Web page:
An AI clinical assistant can also incorporate cost effectiveness into the decision making, by suggesting equal but less expensive treatments or diagnostic pathways. This is the “Moneyball” approach to medicine – looking at the bang for the buck of each intervention. This is also not just about money: cost-benefit can also consider the pain or inconvenience to the patient. If we could get the same outcome minus a painful procedure, most patients would appreciate that.

In many cases there is likely to be one optimal clinical pathway. However, even with a powerful AI assistant, there may be two or more acceptable clinical pathways with different trade-offs. This is similar to your GPS software offering you the option of choosing the fastest route, the shortest route, or the route that avoids highways. A clinician and their patient may need to decide among the treatments with the best outcome, with the least pain and inconvenience, the least time off from work or family duties, or the least out-of-pocket expenses. Putting hard statistical numbers on these trade-offs will at least allow patients to know what they are getting in the bargain.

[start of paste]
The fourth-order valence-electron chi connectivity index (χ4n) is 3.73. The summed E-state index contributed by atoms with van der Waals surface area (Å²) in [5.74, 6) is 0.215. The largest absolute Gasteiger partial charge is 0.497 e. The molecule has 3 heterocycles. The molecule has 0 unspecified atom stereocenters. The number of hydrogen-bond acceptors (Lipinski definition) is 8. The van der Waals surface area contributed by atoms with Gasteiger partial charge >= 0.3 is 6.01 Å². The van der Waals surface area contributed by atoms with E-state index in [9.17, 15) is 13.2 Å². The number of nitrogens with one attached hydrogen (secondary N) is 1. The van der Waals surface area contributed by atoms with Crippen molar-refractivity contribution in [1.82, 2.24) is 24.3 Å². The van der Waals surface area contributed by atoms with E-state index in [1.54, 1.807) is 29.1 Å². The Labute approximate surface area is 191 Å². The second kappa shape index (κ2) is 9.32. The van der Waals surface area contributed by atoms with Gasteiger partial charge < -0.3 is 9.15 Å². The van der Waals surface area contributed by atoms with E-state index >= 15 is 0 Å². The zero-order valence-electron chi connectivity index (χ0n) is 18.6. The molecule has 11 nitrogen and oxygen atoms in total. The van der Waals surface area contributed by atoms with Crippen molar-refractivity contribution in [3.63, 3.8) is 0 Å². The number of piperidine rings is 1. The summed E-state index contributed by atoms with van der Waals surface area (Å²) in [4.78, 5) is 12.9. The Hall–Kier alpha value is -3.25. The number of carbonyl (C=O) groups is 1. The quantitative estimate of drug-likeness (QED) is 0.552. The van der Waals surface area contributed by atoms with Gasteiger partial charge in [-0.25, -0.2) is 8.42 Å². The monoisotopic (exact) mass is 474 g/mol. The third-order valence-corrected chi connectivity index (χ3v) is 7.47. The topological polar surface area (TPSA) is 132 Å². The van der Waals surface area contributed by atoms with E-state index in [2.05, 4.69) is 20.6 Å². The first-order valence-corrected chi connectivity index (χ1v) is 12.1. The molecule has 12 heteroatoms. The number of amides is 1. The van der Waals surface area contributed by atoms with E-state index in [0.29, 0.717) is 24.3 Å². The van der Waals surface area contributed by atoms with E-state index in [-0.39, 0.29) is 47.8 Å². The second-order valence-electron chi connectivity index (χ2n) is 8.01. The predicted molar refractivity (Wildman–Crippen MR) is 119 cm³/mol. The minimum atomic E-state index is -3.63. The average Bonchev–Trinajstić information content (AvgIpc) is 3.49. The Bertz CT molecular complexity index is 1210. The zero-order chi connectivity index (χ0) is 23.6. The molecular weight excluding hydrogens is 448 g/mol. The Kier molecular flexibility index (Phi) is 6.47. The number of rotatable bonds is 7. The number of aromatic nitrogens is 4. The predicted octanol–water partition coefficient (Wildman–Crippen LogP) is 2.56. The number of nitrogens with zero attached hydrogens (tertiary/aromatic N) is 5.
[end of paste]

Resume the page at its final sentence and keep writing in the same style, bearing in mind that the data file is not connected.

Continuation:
This is all things we do now – but an AI assistant would allow us to do it better, more consistently, and more up to date with the latest published information.

If for no other reason, this should be a high priority because of the potentially enormous savings to the health care system. Such savings would likely be in the billions of dollars, which justifies a lot of investment in developing this technology. A one-fifteenth share of £20m is nice, but paltry by comparison. All the machine learning technology already exists – now it is just a matter of developing this specific application. Any government investment in developing this application would likely be repaid by many orders of magnitude.